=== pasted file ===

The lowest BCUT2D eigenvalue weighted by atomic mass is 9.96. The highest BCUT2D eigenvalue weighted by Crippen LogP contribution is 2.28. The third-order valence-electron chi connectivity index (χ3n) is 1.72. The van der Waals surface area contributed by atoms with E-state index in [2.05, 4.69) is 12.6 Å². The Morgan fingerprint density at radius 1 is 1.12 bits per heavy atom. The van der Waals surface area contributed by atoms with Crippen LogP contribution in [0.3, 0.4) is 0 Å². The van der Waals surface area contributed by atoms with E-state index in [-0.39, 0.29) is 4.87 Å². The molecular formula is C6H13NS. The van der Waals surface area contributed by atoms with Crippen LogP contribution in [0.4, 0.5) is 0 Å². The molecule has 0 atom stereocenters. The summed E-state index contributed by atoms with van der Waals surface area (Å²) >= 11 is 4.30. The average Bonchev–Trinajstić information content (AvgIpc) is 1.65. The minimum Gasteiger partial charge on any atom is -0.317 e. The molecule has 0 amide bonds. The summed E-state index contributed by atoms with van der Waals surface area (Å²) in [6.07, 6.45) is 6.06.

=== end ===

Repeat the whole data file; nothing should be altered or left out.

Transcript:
The lowest BCUT2D eigenvalue weighted by atomic mass is 9.96. The highest BCUT2D eigenvalue weighted by Crippen LogP contribution is 2.28. The third-order valence-electron chi connectivity index (χ3n) is 1.72. The van der Waals surface area contributed by atoms with E-state index in [2.05, 4.69) is 12.6 Å². The Morgan fingerprint density at radius 1 is 1.12 bits per heavy atom. The van der Waals surface area contributed by atoms with Crippen LogP contribution in [0.3, 0.4) is 0 Å². The van der Waals surface area contributed by atoms with E-state index in [-0.39, 0.29) is 4.87 Å². The molecular formula is C6H13NS. The van der Waals surface area contributed by atoms with Crippen LogP contribution in [0.4, 0.5) is 0 Å². The molecule has 0 atom stereocenters. The summed E-state index contributed by atoms with van der Waals surface area (Å²) >= 11 is 4.30. The average Bonchev–Trinajstić information content (AvgIpc) is 1.65. The minimum Gasteiger partial charge on any atom is -0.317 e. The molecule has 0 amide bonds. The summed E-state index contributed by atoms with van der Waals surface area (Å²) in [6.07, 6.45) is 6.06.